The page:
• No error was found in the order passed by the High Court.

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  • Prohibitive or negative words in a provision indicate mandatory nature.
  • The use of ‘shall’ followed by such words signifies an absolute and imperative intention.
  • The statutory provision must be interpreted as a command if in a negative form.
  • In the context of the 1956 Act, clear intervals must be maintained between charges and arraignment.
  • The power to extend the time for rent deposit under the 1956 Act is without restrictions.
  • The tenant is required to file an application for determination of the rent payable.
  • Deposit by the tenant within 15 days is not considered an application under Section 5 of the Limitation Act, 1963.
  • The consequences of non-depositing rent are outlined in sub section (3) of Section 7 of the Act.
  • Subsection (2) of the Act mandates depositing arrears of rent at the admitted rate along with an application for rent determination.
  • The court may specify the amount due only after these conditions are met, and the tenant then has one month to pay the specified amount.
  • The court’s discretion to extend the time for depositing arrears of rent is limited by the proviso of the Act.
  • The provisions of sub section (2) are mandatory for tenants to follow to avoid eviction due to non-payment of arrears of rent.
  • Section 7 of the Act provides a mechanism to avoid eviction based on arrears of rent if the tenant complies with the requirements of sub section (2).
  • The Act has repealed the 1956 Act and made amendments with crucial distinctions such as sub sections (2A) and (2B).
  • A delay in rent payment can be condoned under specific circumstances as indicated in the proviso of the Act.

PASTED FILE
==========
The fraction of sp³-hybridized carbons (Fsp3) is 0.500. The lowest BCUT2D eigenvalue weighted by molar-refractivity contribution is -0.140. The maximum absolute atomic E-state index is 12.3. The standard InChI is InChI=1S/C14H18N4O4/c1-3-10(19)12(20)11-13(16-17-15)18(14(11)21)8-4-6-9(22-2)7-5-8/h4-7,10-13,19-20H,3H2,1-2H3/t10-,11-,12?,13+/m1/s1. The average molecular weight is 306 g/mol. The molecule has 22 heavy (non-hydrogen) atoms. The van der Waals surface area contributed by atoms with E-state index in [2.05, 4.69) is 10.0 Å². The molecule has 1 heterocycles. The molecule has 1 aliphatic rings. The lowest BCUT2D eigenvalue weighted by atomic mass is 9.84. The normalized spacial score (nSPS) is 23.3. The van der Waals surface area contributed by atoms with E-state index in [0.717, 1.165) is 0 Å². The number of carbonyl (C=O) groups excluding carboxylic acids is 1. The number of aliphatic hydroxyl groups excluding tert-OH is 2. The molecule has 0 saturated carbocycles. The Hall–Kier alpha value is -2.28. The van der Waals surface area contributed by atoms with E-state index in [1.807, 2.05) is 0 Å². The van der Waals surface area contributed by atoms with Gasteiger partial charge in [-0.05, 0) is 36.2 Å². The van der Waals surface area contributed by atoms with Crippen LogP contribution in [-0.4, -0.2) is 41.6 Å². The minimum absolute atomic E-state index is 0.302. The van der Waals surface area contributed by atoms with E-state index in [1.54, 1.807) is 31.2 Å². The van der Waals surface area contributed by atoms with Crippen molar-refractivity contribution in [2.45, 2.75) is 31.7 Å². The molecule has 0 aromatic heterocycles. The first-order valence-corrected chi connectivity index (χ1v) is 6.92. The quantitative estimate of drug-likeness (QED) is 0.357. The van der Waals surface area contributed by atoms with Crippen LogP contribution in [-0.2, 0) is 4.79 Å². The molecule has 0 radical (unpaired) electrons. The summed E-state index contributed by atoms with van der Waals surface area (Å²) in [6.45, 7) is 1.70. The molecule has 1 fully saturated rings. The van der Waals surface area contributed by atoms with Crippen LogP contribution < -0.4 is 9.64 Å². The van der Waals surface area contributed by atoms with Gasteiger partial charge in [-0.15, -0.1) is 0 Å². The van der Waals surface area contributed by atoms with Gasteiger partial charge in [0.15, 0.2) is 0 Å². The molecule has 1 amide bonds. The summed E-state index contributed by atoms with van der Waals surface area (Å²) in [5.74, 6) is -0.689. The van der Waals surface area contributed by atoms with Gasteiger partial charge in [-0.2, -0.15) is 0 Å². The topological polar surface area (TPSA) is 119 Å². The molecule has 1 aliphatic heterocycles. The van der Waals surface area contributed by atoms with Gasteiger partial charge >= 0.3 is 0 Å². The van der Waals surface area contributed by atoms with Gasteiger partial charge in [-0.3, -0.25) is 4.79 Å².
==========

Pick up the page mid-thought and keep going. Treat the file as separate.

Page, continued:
• The Limitation Act does not apply to seek condonation of delay in filing applications under Section 7(2) of the Act.
  • Non-payment of admitted arrears of rent within the specified timeframes can lead to the eviction of the tenant.
  • Section 7 of the Act allows the tenant to avoid ejectment by paying arrears of rent with interest of ten per cent per annum.
  • Section 6(1)(b) of the Act lists non-payment of rent for three months as a ground for eviction.
  • Section 13(4) specifies the time limit for the tenant to deposit arrears of rent in court or pay to the landlord.
  • The deposit must be made within three months or any extension granted by the Court.

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  • The appeals are dismissed.
  • Tenant cannot take recourse to Section 5 of the Limitation Act 18 since depositing admitted arrears of rent along with an application is required.
  • No error found in the order passed by the learned Single Judge in view of the judgment in Nasiruddin.
  • Trial Court to proceed with the suit in accordance with law.
  • Deposit of rent along with an application for determination of dispute is a pre-condition to avoid eviction on the ground of non-payment of arrears of rent.


Case Number: C.A. No.-007849-007849 / 2019